from(bucket: v.bucket)
  |> range(start: v.timeRangeStart, stop: v.timeRangeStop)
  |> filter(fn: (r) =>
    r._measurement == "auth_activity"
    and r._value == "login_failure"
  )
  |> group()
  |> count()
Average address cardinality per account

For the given time period, what is the average number of internet addresses used for each user id.

from(bucket: v.bucket)
  |> range(start: v.timeRangeStart, stop: v.timeRangeStop)
  |> filter(fn: (r) =>
    r._measurement == "auth_activity"
    and r._field == "auth_result"
  )
  |> keep(columns:["email_address","source_address"])
  |> group(columns: ["email_address"])
  |> unique(column: "source_address")
  |> count(column: "source_address")
  |> group()
  |> mean(column: "source_address")
Total account cardinality per address

How many accounts were used per internet address during the same time period.

addresses = from(bucket: v.bucket)
  |> range(start: v.timeRangeStart, stop: v.timeRangeStop)
  |> filter(fn: (r) =>
    r._measurement == "auth_activity"
    and r._field == "auth_result"
  )
  |> keep(columns:["source_address"])
  |> map(fn: (r) => ({ r with field: "x1" }))
  |> group(columns:["field"])
  |> rename(columns: {source_address: "_value"})
  |> unique()
  |> count()
 
accounts = from(bucket: v.bucket)
  |> range(start: v.timeRangeStart, stop: v.timeRangeStop)
  |> filter(fn: (r) =>
    r._measurement == "auth_activity"
    and r._field == "auth_result"
  )
  |> keep(columns:["email_address"])
  |> map(fn: (r) => ({ r with field: "x1" }))
  |> group(columns:["field"])
  |> rename(columns: {email_address: "_value"})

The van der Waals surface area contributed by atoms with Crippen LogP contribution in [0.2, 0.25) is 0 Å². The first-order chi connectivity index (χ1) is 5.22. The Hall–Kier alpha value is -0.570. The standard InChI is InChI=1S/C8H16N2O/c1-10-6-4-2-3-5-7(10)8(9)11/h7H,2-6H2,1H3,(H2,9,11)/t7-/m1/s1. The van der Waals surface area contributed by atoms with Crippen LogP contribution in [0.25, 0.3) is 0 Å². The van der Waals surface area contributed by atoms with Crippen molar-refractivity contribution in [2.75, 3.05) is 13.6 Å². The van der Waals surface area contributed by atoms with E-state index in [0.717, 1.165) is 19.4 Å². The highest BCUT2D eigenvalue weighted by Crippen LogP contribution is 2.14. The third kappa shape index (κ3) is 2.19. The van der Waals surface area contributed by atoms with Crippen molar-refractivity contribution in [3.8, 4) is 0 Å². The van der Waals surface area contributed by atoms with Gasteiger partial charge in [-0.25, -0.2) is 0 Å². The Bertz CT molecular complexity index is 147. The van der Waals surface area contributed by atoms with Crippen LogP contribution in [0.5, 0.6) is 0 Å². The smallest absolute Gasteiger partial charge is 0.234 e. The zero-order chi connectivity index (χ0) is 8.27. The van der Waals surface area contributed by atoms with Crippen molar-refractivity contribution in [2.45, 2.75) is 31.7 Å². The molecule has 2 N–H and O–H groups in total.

|> unique()
  |> count()
 
join(tables: { d1: addresses, d2: accounts }, on: ["field"])
  |> map(fn: (r) => ({
    r with _value: float(v: r._value_d1) / float(v: r._value_d2)
  }))
  |> keep(columns:["_value"])
Authentication results

Summary of authentication attempt successes and failures that occurred during the entire time period.

from(bucket: v.bucket)
  |> range(start: v.timeRangeStart, stop: v.timeRangeStop)
  |> filter(fn: (r) =>
    r._measurement == "auth_activity"
    and (r._field == "auth_result")
  )
  |> keep(columns: ["_start","_stop","_time","_value"])
  |> map(fn: (r) => ({ r with res: r._value }))
  |> group(columns: ["res"])
  |> aggregateWindow(every: v.windowPeriod, fn: count )
Latest authentication events

A full list of the authentication events and details for the time period.

from(bucket: v.bucket)
  |> range(start: v.timeRangeStart, stop: v.timeRangeStop)
  |> filter( fn: (r) =>
    r._measurement == "auth_activity"
    and r._field == "auth_result"
  )
  |> duplicate(column: "_value", as: "auth_result")
  |> drop(columns:[
    "_start","_stop","_field","_measurement","application",
    "customer_id", "service_source","saas_account_id","_value",
    "service_domain"
  ])
  |> group()
  |> sort(columns:["_time"], desc: true)

A request to our fellow cloud software vendors

Let me step onto my soapbox for a moment.